• In one implementation, the agent 5 is running as a software application on the computer 6 of the user and the agent has the ability to setup a secure connection, e.g. using SSL, to a device in the datacenter 21. The agent also may act as a local proxy server for various protocols such as Telenet, SSH, etc. This means that a client application running on the same computer can connect to this agent using the localhost IP address 127.0.0.1.
  • The datacenter 21 may further comprise a dispatcher 9 (implemented in one embodiment as a plurality of lines of computer code executed on a server computer in the datacenter, but also can be implemented as a computer with microcode) that can establish a connection with the agent of the computer and then negotiate a secure communications protocol (such as a virtual private network) with the agent (without user involvement or application involvement). The dispatcher 9 has the capability to terminate a secure tunnel, e.g. using SSL. The dispatcher also can proxy a connection to another server in the datacenter. The dispatcher can be implemented using existing software such as Apache.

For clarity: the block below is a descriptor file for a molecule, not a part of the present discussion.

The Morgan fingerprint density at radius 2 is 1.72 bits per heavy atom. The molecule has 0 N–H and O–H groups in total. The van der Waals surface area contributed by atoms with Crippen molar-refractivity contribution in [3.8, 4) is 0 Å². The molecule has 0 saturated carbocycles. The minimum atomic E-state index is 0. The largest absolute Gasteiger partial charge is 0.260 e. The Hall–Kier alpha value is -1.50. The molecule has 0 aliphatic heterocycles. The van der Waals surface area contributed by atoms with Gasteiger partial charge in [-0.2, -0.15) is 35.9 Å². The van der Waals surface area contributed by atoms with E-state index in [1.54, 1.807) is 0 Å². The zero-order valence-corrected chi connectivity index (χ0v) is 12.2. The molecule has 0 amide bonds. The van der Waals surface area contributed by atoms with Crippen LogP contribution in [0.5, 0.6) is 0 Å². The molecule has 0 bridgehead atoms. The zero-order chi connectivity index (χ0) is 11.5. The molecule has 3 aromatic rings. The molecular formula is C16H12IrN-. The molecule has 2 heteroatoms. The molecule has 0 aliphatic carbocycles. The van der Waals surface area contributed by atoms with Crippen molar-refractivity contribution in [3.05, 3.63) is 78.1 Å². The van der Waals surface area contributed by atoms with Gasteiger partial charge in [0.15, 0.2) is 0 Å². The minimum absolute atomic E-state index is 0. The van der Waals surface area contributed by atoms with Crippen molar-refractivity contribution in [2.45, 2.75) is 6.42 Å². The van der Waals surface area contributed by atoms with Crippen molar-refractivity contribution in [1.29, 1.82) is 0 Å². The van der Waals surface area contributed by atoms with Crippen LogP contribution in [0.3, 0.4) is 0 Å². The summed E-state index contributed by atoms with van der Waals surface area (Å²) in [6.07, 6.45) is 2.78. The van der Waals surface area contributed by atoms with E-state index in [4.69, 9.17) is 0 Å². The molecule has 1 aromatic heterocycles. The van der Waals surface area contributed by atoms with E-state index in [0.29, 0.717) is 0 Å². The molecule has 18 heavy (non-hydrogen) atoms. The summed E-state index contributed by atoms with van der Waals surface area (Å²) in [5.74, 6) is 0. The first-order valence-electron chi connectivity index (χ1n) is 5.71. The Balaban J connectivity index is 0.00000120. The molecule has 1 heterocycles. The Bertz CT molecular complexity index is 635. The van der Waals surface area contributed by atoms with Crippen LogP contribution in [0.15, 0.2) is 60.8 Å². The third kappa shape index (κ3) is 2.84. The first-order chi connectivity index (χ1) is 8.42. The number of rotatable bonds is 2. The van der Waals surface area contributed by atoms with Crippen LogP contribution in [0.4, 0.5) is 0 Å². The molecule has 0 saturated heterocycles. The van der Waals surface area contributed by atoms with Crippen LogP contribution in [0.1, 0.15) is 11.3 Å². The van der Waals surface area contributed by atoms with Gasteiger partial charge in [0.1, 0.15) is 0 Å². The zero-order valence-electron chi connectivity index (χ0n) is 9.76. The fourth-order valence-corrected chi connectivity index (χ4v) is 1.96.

• The datacenter may also have a link 10 to a host 11 in the datacenter (which may be one of the devices described above of the datacenter) that allows the application 1 in the computer 6, once the secure communication channel is established, to communicate and interact with either the host 11 directly when certain sessions are being executed or with a virtual server 13 so that an application level secure channel is used.
  • The system 20 shown in FIG. 1 allows a user of the computer 6 to get secure remote access to a device in the datacenter 21. The user uses the computer which is outside the datacenter 21 since a secure connection will be set up between an application 1 on the computer (e.g. an SSH client application) and the device in the datacenter. The connection may be setup over the link 8. The user uses the application 1 to get access to the device in the datacenter, e.g. through an SSH session which allows command line access to the device, or through a VNC session which allows access via a graphical user interface to the device in the datacenter.